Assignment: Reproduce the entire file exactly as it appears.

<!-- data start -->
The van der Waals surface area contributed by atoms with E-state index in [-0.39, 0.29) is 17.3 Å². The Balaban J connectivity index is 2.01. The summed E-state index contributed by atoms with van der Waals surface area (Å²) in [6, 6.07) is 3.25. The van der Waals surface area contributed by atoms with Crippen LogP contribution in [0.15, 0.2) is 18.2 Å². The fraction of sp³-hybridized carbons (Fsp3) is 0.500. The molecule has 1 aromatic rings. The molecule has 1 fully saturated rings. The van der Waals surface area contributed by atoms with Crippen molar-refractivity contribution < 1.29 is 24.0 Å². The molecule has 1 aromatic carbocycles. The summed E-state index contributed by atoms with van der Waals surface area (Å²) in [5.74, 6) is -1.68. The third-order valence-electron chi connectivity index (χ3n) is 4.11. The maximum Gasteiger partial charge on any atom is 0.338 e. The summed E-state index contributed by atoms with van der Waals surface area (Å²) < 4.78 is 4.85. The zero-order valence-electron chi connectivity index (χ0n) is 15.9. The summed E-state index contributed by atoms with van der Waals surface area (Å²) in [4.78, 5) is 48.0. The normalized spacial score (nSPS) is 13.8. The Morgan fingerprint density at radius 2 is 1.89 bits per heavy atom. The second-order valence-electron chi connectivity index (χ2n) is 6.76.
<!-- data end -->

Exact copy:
The van der Waals surface area contributed by atoms with E-state index in [-0.39, 0.29) is 17.3 Å². The Balaban J connectivity index is 2.01. The summed E-state index contributed by atoms with van der Waals surface area (Å²) in [6, 6.07) is 3.25. The van der Waals surface area contributed by atoms with Crippen LogP contribution in [0.15, 0.2) is 18.2 Å². The fraction of sp³-hybridized carbons (Fsp3) is 0.500. The molecule has 1 aromatic rings. The molecule has 1 fully saturated rings. The van der Waals surface area contributed by atoms with Crippen molar-refractivity contribution < 1.29 is 24.0 Å². The molecule has 1 aromatic carbocycles. The summed E-state index contributed by atoms with van der Waals surface area (Å²) in [5.74, 6) is -1.68. The third-order valence-electron chi connectivity index (χ3n) is 4.11. The maximum Gasteiger partial charge on any atom is 0.338 e. The summed E-state index contributed by atoms with van der Waals surface area (Å²) < 4.78 is 4.85. The zero-order valence-electron chi connectivity index (χ0n) is 15.9. The summed E-state index contributed by atoms with van der Waals surface area (Å²) in [4.78, 5) is 48.0. The normalized spacial score (nSPS) is 13.8. The Morgan fingerprint density at radius 2 is 1.89 bits per heavy atom. The second-order valence-electron chi connectivity index (χ2n) is 6.76.